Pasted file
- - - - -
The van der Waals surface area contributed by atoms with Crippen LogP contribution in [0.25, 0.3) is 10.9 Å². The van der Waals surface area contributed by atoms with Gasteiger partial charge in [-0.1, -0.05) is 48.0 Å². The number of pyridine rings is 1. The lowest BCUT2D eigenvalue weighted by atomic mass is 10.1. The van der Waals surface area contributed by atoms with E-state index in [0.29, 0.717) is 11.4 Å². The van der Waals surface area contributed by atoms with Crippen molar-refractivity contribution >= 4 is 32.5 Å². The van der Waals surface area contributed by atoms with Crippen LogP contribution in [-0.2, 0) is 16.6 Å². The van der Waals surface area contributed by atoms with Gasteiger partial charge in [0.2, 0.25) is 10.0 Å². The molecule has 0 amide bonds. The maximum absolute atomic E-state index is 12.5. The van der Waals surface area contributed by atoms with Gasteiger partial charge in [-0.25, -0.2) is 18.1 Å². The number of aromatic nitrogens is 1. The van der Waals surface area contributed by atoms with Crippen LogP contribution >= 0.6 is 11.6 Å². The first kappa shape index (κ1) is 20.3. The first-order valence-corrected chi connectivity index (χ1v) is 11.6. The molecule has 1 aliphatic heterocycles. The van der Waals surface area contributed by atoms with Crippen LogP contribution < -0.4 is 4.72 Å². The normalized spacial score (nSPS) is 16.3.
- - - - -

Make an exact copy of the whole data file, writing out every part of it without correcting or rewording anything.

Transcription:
The van der Waals surface area contributed by atoms with Crippen LogP contribution in [0.25, 0.3) is 10.9 Å². The van der Waals surface area contributed by atoms with Gasteiger partial charge in [-0.1, -0.05) is 48.0 Å². The number of pyridine rings is 1. The lowest BCUT2D eigenvalue weighted by atomic mass is 10.1. The van der Waals surface area contributed by atoms with E-state index in [0.29, 0.717) is 11.4 Å². The van der Waals surface area contributed by atoms with Crippen molar-refractivity contribution >= 4 is 32.5 Å². The van der Waals surface area contributed by atoms with Crippen LogP contribution in [-0.2, 0) is 16.6 Å². The van der Waals surface area contributed by atoms with Gasteiger partial charge in [0.2, 0.25) is 10.0 Å². The molecule has 0 amide bonds. The maximum absolute atomic E-state index is 12.5. The van der Waals surface area contributed by atoms with Gasteiger partial charge in [-0.25, -0.2) is 18.1 Å². The number of aromatic nitrogens is 1. The van der Waals surface area contributed by atoms with Crippen LogP contribution >= 0.6 is 11.6 Å². The first kappa shape index (κ1) is 20.3. The first-order valence-corrected chi connectivity index (χ1v) is 11.6. The molecule has 1 aliphatic heterocycles. The van der Waals surface area contributed by atoms with Crippen LogP contribution < -0.4 is 4.72 Å². The normalized spacial score (nSPS) is 16.3.